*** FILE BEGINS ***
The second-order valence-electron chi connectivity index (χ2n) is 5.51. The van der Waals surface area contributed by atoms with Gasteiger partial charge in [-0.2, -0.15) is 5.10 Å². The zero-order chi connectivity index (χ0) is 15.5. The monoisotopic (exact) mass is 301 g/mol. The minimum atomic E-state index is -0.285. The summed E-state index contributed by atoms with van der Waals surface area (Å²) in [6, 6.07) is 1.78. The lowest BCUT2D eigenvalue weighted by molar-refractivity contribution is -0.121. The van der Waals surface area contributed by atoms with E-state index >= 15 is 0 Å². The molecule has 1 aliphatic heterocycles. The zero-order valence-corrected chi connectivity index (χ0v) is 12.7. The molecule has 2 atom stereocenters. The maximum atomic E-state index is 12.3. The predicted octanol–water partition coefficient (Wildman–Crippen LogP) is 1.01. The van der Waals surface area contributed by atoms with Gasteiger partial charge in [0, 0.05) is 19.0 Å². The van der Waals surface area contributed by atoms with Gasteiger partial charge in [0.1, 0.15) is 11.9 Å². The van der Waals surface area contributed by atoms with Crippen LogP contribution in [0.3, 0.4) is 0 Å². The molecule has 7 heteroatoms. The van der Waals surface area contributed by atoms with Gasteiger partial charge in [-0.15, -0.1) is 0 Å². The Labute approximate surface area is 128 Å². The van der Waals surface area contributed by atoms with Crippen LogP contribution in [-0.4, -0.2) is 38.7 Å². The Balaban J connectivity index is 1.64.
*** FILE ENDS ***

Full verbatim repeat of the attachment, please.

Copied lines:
The second-order valence-electron chi connectivity index (χ2n) is 5.51. The van der Waals surface area contributed by atoms with Gasteiger partial charge in [-0.2, -0.15) is 5.10 Å². The zero-order chi connectivity index (χ0) is 15.5. The monoisotopic (exact) mass is 301 g/mol. The minimum atomic E-state index is -0.285. The summed E-state index contributed by atoms with van der Waals surface area (Å²) in [6, 6.07) is 1.78. The lowest BCUT2D eigenvalue weighted by molar-refractivity contribution is -0.121. The van der Waals surface area contributed by atoms with E-state index >= 15 is 0 Å². The molecule has 1 aliphatic heterocycles. The zero-order valence-corrected chi connectivity index (χ0v) is 12.7. The molecule has 2 atom stereocenters. The maximum atomic E-state index is 12.3. The predicted octanol–water partition coefficient (Wildman–Crippen LogP) is 1.01. The van der Waals surface area contributed by atoms with Gasteiger partial charge in [0, 0.05) is 19.0 Å². The van der Waals surface area contributed by atoms with Gasteiger partial charge in [0.1, 0.15) is 11.9 Å². The van der Waals surface area contributed by atoms with Crippen LogP contribution in [0.3, 0.4) is 0 Å². The molecule has 7 heteroatoms. The van der Waals surface area contributed by atoms with Gasteiger partial charge in [-0.15, -0.1) is 0 Å². The Labute approximate surface area is 128 Å². The van der Waals surface area contributed by atoms with Crippen LogP contribution in [-0.4, -0.2) is 38.7 Å². The Balaban J connectivity index is 1.64.